The leather front seats are supportive and well-cushioned, with side bolsters and adjustable lumbar support for the driver. The rear seats are spacious enough for three adults, but what really stands out for me is how innovative Honda is with creating more storage compartments. The 60/40 split rear-seat configuration can be folded up from the floor, which allows for a medium-sized mountain bike to be placed upright in the second row.
When the seats are placed down, a hollow space exists between the base of the seat and the floor, which is ideal for storing delicate items like fruits.
The interior is well-appointed, with soft-touch materials and a modern design. The dashboard is easy to use, and the controls are well-placed. The Ridgeline also comes standard with a number of features, including a rearview camera, tri-zone automatic climate control, and a six-speaker sound system. A quirky, but nifty feature is the conversational mirror. It is a concave mirror that is incorporated into the sunglasses holder in the overhead console. When it is in use, it allows the driver to have eye contact with the rear passengers and is excellent for parents who want to monitor kids.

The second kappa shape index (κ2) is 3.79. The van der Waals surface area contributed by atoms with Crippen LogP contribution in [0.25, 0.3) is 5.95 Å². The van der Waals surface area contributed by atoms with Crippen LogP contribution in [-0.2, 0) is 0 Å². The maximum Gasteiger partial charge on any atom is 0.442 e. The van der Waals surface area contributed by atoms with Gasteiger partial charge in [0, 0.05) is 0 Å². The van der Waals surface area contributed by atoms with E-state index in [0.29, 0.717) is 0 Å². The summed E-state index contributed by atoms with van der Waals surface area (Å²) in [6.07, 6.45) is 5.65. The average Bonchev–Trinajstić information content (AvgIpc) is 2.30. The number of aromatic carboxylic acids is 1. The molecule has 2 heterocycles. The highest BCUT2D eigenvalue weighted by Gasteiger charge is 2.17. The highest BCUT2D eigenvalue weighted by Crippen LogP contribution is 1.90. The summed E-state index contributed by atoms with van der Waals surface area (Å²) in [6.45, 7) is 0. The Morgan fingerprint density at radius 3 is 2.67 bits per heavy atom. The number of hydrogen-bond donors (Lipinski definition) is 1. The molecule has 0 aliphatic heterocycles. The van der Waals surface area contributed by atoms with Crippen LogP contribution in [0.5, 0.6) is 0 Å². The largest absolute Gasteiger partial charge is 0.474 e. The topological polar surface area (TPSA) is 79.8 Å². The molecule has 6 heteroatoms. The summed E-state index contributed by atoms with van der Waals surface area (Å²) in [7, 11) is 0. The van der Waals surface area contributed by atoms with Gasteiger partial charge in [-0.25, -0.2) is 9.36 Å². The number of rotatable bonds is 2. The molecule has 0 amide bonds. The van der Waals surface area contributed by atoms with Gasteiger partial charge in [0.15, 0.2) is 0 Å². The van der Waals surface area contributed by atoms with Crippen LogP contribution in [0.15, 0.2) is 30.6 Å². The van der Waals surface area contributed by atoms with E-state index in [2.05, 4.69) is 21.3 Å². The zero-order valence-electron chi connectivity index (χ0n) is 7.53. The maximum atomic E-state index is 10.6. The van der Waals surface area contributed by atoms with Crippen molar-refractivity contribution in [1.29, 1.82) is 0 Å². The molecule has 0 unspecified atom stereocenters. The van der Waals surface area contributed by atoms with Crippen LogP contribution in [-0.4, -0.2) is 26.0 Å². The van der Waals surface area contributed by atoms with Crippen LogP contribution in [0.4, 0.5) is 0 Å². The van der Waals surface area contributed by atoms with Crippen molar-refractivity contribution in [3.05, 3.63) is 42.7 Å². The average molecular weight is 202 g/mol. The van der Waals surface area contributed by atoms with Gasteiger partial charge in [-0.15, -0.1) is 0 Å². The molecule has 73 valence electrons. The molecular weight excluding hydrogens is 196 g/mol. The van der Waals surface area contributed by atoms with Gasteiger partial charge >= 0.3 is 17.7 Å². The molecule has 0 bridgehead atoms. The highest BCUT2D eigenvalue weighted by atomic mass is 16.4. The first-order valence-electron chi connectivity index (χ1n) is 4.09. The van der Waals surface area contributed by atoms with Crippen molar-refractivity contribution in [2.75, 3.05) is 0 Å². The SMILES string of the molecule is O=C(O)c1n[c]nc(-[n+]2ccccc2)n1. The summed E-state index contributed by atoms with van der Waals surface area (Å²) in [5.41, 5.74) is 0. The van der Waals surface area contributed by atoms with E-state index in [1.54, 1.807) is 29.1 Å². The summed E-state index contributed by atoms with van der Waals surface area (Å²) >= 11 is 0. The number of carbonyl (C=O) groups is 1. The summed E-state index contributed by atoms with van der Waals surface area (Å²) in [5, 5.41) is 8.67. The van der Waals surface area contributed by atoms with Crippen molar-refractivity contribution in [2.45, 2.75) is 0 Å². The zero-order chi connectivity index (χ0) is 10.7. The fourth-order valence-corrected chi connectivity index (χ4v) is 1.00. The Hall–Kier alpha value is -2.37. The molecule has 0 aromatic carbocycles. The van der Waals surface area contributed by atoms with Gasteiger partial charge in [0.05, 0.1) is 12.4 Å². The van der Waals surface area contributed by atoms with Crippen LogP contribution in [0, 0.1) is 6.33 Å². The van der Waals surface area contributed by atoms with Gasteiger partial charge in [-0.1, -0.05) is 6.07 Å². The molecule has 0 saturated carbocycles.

The Ridgeline is powered by a 3.5-liter V6 engine that produces 280 horsepower and 262 pound-feet of torque. It’s paired with a nine-speed automatic transmission and standard all-wheel drive. The driving options, such as reverse or neutral, are controlled by buttons instead of a traditional gear lever.
The Honda Ridgeline has one of the best rides in the midsize pickup truck class. It’s smooth and comfortable on the highway, and it handles well for a pickup. It shares its unibody chassis with the Odyssey, Passport, and Pilot, and has independent rear suspension. This gives the Ridgeline a more car-like ride than its competitors, which typically have body-on-frame construction and solid rear axles.
The all-wheel drive system helps to keep it planted on the road in all weather conditions and improves handling, with little to no body roll.